Brunswick Town Council decided against ordinance changes Monday night that would have allowed food carts to stay overnight at the Town Mall before going on to renew the vendor’s licenses.

The change, which was brought before the council by councilors Suzan Wilson and Kathy Wilson, was intended to make life easier for the vendors and reduce damage to sidewalks caused by loading the carts on and off the mall.

The rule-change would have increased the amount of times vendors are allowed to stay overnight on the mall to 10 nights a year, up from six nights. If a vendor wanted to stay overnight more often, they would have been required to pay an additional $2,000 on top of the $2,000 they already pay to use pads provided by the town.

The new ordinance would have also required the carts supply two 35-gallon trash receptacles, a recycling bin, pay for any electricity hookups above the standard 30 amps, and pay for any damage caused to the sidewalks.

Multiple members of the council expressed distaste at the idea of carts being allowed to stay overnight.

“This is my neighborhood, this is our downtown, this is our community gathering spot, this is not a parking lot,” said Councilor Jane Millett.

Councilor Steve Walker said that the town is already giving them a great benefit by allowing them to use the space.

“End of the day, you have the good fortune of conducting your business on public property,” he said. “I feel we’ve bent over backwards for you guys on my short term on the council so far, by adding spots, by adding electricity, by taking care of things.”

Other councilors, however, felt requiring that the vendors pay extra fees and also pay for any damage was treating them unfairly. Councilor Kathy Wilson pointed out that the farmer’s market, which pays $3,500 a year to utilize the mall twice a week, causes far more damage to the space than the carts.

“I love the farmers market but they cost us a bundle. Because we have to re-sod,” she said. The town has spent up to $12,000 in the past to re-sod the grass on the mall due to damage caused by the farmer’s market. She added that not considering any increase in fees to the farmer’s market, yet also requiring more money from the carts was unfair. “In my mind, it looks a little classist.”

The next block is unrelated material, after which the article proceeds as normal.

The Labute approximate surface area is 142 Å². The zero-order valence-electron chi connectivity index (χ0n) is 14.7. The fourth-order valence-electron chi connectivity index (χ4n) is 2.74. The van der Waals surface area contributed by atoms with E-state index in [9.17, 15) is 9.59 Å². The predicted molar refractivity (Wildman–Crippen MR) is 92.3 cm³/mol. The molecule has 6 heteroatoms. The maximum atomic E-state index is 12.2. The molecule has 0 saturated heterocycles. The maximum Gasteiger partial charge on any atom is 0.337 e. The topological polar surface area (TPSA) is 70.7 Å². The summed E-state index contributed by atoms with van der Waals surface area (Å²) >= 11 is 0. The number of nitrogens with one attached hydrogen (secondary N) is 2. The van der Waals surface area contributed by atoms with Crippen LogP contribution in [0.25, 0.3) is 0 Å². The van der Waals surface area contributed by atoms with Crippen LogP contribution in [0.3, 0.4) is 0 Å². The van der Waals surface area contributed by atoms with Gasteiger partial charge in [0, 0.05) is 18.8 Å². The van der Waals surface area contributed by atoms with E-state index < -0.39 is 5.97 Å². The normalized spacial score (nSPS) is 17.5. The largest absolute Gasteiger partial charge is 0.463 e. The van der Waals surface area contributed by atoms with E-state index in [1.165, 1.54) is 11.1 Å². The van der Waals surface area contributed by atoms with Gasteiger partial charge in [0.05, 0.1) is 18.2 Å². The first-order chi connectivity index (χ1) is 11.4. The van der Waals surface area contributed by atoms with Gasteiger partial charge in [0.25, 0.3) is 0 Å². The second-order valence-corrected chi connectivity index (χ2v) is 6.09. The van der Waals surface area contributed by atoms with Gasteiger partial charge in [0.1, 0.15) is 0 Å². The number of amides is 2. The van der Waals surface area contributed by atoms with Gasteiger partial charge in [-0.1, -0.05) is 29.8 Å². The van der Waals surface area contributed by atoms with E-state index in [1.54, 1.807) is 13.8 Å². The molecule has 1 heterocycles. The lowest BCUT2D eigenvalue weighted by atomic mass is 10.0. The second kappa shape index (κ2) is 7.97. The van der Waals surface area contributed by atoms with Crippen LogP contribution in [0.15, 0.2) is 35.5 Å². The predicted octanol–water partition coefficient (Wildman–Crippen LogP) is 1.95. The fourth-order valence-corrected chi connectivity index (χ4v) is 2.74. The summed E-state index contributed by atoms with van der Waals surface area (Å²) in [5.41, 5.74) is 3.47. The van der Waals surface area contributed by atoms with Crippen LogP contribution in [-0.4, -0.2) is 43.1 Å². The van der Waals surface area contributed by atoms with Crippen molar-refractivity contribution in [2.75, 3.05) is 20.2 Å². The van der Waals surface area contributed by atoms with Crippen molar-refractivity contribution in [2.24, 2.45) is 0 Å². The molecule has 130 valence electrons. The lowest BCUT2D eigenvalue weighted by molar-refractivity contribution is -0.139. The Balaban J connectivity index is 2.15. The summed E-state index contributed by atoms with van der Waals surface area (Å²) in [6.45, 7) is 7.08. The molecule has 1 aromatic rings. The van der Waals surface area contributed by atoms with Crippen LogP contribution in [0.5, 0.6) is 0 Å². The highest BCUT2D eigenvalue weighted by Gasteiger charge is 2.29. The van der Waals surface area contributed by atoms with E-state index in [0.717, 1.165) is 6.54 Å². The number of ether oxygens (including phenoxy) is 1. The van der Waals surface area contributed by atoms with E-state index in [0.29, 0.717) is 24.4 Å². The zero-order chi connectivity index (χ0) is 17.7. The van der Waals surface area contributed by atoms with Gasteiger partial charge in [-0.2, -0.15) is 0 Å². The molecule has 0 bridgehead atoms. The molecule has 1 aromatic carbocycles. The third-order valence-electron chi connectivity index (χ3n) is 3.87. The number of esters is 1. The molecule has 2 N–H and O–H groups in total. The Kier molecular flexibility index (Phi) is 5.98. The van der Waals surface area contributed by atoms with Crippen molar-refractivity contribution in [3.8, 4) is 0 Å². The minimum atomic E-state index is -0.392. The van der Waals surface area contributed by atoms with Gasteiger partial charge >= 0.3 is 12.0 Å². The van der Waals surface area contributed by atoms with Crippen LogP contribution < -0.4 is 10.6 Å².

Terry Goan, owner of the food cart Twist-N-Dip, said his experience using the mall has been difficult and that the carts staying on overnight would not cost the town anywhere close to the $2,000 fee that the council was requesting.

“You guys make it so difficult. From the get-go, I have run across one problem, after another with the town of Brunswick,” he said. “I think it’s absolutely outrageous, a $2,000 fee.”

After occasionally terse exchanges between members, the council decided to scrap the ability to stay overnight and the requirement that the vendors pay for any damage to the sidewalk. However, they also allowed the vendors to stay for 10 nights instead of just six without penalty and added on the requirement that they have one 33-gallon trash receptacle and a recycling bin.

Soon after considering the changes, the council also decided on whether to renew the licenses for the carts that use the mall. Goan also requested he be allowed to have a gumball machine outside his stand Twist-n-Dip, while Bill Dufresne, owner of the barbecue truck B.B.’s Grill, requested he be allowed to install a folding table on his stand.

“They will be open when we are open and serving customers,” said Dufresne. “We can just pack them up and take them with us.”

Millett was against the idea of allowing either the tables or the gumball machine.

“I am not in favor of the picnic tables, this is not a sit-down restaurant,” she said. She added that allowing a gumball machine could make the mall look like “Coney Island.”

In the end, the council renewed the licenses for 2018, and decided to allow the table and gumball machine.